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Done.The other areas of the frames will be scuffed with grey scuff pads up to the decals prior to final clear coat. I assume you know how to install decals. I'll be using three kinds for this job. 1 mil vinyl self adhesive Velocals decals, home made laser jet water slides and Bicyclebones reproduction water slides.
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Ready for clear after a thorough scuff up to the decals. Don't scuff the decals or their edges. The previous wet sand with 2000 took care of that. Get all the shiny spots and be very careful on the edges. You only need to get the shine off. The Superior is on hold, some of these decals are already gone.
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I final clear coated the Sierra only.
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I live for the CABE
cut and buff supplies. My eyes aren't what they used to be so these 2.5X reading glasses help a lot. I could shave a fly with them. You could get by with only part A buffing compound but since I have both I use both. Part B is a swirl remover and it does bring things to a higher gloss but quite frankly I'm not seeing much difference on bike frame tubes. A car hood is a different story. Always remember, it's the wet sanding that is supposed to get out the scratches, not the buffing compound. I use a different buffing pad for hand buffing, one for A, one for B. Wash these pads and scrub them down with a plastic bristle brush hot water and soap after every use and they will last a long time.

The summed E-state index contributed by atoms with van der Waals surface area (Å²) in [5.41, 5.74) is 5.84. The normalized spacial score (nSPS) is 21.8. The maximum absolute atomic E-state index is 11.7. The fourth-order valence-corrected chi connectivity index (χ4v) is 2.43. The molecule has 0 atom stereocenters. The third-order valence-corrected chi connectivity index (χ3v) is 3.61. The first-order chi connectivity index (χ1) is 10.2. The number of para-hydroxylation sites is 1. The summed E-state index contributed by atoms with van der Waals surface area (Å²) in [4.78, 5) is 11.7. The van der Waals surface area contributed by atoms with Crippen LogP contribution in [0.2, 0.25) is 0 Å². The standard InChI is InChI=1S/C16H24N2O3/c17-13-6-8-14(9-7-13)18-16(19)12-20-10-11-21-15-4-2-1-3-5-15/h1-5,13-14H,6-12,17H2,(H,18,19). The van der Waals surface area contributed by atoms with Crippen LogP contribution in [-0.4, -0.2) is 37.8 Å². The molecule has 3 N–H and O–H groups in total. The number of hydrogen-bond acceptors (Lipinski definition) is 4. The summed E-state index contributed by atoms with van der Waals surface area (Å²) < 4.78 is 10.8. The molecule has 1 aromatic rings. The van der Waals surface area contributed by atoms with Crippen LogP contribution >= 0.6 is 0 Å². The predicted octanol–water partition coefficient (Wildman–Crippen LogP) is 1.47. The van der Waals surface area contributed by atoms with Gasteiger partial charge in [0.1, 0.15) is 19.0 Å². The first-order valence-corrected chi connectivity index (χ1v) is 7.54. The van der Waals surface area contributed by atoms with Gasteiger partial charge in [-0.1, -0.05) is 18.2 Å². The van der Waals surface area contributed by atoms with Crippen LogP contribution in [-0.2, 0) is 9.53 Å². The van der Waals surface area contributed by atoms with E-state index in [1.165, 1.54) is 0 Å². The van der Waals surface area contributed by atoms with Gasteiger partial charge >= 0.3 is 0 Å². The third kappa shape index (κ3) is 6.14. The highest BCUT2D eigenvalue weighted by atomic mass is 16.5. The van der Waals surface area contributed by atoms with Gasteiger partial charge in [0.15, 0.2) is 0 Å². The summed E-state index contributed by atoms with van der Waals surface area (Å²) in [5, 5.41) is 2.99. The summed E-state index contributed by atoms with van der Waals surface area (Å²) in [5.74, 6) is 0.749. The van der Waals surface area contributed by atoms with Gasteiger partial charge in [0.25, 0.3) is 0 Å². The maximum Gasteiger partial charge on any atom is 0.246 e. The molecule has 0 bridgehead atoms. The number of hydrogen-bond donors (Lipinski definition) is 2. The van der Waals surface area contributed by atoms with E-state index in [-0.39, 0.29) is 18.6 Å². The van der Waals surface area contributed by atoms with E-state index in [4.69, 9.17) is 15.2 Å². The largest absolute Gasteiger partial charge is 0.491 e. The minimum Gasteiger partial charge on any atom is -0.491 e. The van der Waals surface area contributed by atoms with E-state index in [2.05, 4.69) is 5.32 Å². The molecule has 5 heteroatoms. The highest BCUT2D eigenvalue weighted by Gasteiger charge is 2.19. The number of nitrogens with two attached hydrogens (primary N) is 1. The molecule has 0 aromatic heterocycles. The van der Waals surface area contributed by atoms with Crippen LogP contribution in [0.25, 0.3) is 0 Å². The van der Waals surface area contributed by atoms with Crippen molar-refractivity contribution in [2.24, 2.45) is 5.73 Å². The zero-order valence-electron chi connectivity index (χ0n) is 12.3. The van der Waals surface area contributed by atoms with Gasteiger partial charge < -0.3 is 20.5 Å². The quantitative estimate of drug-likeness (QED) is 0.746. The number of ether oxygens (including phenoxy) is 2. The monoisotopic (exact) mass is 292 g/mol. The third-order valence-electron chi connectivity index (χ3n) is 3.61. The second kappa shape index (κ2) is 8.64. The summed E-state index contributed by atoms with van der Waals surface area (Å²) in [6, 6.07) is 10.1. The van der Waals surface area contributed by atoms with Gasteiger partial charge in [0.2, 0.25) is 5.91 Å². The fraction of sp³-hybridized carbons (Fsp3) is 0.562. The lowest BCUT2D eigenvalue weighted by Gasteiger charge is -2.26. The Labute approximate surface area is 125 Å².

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Got a run in the paint. I made this small steel sanding block to fix these. Wrap a piece of 1000 around it and carefully knock down the high spots on the run touching nothing else. Get it flat or close to it. It's common practice to put a few drops of dish soap in the water you use for wet sanding. It acts as a lubricant.
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Done. You can see these areas look nice shiny and smooth with no prep work before buffing, that's the goal with the final clear coat.
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Good enough sanding on top of the decals. No need to go any further.
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after buffing
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Very important to sand these out prior to installing bearing cups and seat post. If you don't you run the risk of chipping the paint either removing or installing the cups or seat tube. I did mask all this off before painting but there is always a vulnerable paint edge that builds up that needs to be sanded down. I use this rod or my fingers to create a smooth contact area for the mating parts. Exposed ribbon of bare steel just inside the tubing edges.
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Finished Sierra frame, came out great. Should have the Superior frame finished next week. The decal problems are hopefully resolved.
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Finished at last! I give the paint at least 30 days to cure before mounting components but the longer the better. If I could magically give them 6 months to cure I would do it. Like getting things done and behind me. On to the next project!
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more repaints
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Dale Alan

I live for the CABE